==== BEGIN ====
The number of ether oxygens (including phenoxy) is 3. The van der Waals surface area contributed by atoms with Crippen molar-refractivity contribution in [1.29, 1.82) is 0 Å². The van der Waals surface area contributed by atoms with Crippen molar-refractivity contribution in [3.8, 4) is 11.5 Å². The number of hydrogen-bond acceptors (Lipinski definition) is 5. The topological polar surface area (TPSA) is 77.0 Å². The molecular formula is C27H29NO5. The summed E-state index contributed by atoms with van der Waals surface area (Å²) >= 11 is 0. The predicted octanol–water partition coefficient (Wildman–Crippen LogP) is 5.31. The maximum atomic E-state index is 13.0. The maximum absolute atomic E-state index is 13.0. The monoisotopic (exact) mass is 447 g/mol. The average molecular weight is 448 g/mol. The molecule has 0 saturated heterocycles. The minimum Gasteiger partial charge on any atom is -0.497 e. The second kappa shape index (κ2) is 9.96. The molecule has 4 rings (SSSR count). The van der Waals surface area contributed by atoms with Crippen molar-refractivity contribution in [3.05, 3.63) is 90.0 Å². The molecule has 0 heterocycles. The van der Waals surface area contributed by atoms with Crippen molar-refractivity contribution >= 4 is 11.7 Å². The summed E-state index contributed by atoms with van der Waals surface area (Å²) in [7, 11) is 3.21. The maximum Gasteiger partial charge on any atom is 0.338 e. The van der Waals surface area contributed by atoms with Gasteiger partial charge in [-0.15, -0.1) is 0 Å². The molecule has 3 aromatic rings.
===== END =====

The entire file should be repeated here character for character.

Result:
The number of ether oxygens (including phenoxy) is 3. The van der Waals surface area contributed by atoms with Crippen molar-refractivity contribution in [1.29, 1.82) is 0 Å². The van der Waals surface area contributed by atoms with Crippen molar-refractivity contribution in [3.8, 4) is 11.5 Å². The number of hydrogen-bond acceptors (Lipinski definition) is 5. The topological polar surface area (TPSA) is 77.0 Å². The molecular formula is C27H29NO5. The summed E-state index contributed by atoms with van der Waals surface area (Å²) >= 11 is 0. The predicted octanol–water partition coefficient (Wildman–Crippen LogP) is 5.31. The maximum atomic E-state index is 13.0. The maximum absolute atomic E-state index is 13.0. The monoisotopic (exact) mass is 447 g/mol. The average molecular weight is 448 g/mol. The molecule has 0 saturated heterocycles. The minimum Gasteiger partial charge on any atom is -0.497 e. The second kappa shape index (κ2) is 9.96. The molecule has 4 rings (SSSR count). The van der Waals surface area contributed by atoms with Crippen molar-refractivity contribution in [3.05, 3.63) is 90.0 Å². The molecule has 0 heterocycles. The van der Waals surface area contributed by atoms with Crippen molar-refractivity contribution >= 4 is 11.7 Å². The summed E-state index contributed by atoms with van der Waals surface area (Å²) in [7, 11) is 3.21. The maximum Gasteiger partial charge on any atom is 0.338 e. The van der Waals surface area contributed by atoms with Gasteiger partial charge in [-0.15, -0.1) is 0 Å². The molecule has 3 aromatic rings.